Nope. The only Vanguard funds you can invest in are based in Ireland and need $100k minimum per fund. Even if they offered enough funds, diversification would be impossible unless you start off as a millionaire! I do not understand at all why Vanguard haven't gone after the UK market.

British ' stiff upper lip ' is no more. The British have changed dramatically from the old films you may have seen that give that impression. A fraction of 1% speak like Hugh Grant, yet most people abroad think that is British. The British laugh at the way Hugh Grant speaks and anyone who did would be teased and avoided frankly. That is for the seriously rich in high society like the Hilton Sisters.

Global village is an idea, not a reality.

Europe is still a wide place with complexities that prevent cross-border offerings. There is talk of it but the recent rejection of the Euro in a vote of one of the big European countries may prevent the UK joining sooner or at all. America has succeeded over the last 150 years because it is such a large country with a high population all speaking the same language (more or less). You just don't get that kind of potential market penetration with a single product in the UK and across Europe taken working out all the cultural differences of traditions, religions, language, marketing without economies of scale, distribution without economies of scale etc. Financial products should be easier because it excludes some of those issues. Euro-denominated products will become more common with the ETFs, but they only make sense to buy if the UK moves to the Euro reducing the currency difference issue from country to country or as a deliberate hedge against the pound sterling.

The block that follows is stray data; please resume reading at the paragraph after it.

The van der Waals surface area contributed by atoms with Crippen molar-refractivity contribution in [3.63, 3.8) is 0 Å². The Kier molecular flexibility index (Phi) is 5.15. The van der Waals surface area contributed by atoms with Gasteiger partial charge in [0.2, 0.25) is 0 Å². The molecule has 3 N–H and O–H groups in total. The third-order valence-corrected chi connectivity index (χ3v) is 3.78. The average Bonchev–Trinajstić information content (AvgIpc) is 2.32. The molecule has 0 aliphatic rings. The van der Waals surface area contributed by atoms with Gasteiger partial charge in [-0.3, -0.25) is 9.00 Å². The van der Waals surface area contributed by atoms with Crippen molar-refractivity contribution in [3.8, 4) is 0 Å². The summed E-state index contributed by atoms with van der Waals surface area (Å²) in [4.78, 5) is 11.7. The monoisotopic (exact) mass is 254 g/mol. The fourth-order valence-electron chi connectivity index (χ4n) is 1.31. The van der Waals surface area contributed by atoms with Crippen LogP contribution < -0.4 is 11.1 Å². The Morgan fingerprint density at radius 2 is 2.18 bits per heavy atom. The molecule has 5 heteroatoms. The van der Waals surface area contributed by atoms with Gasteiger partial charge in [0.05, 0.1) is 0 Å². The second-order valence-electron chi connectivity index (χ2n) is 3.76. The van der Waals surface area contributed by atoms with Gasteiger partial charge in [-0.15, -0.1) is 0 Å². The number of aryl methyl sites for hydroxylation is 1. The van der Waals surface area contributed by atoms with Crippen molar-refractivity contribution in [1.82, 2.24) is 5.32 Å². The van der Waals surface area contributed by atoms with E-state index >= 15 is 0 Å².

Petey
wanderer wrote:
I've also found a handful of UK property funds that cost roughly the same, 5% load and 1.7%, and returned 7%+ annualized return over the last three years. Nice bit of albeit costly non-correlated return compared to the markets over the last 3 years.

Well, VGPMX (not an index, but close) is up 23.6% p.a. over the three years thru June 30, 2003. 15% through 5 years.

I am totally amazed that, in the 21st century, in the 'global village', you can't go one thatched hut over and get a much better performing option at an er of about 67% less. What excuse can the jackasses (sorry - this do piss me off, it's blocking an avenue that a prudent investor might reasoanbly pursue to facilitate his retirement for chrissake[!]) who limit your choices possibly come up with? Perhaps they're just testing your ability to maintain the characteristic British 'stiff upper lip'? Wink

Maybe I came in late - are you sure you can't invest in these funds?? My Australian friends do.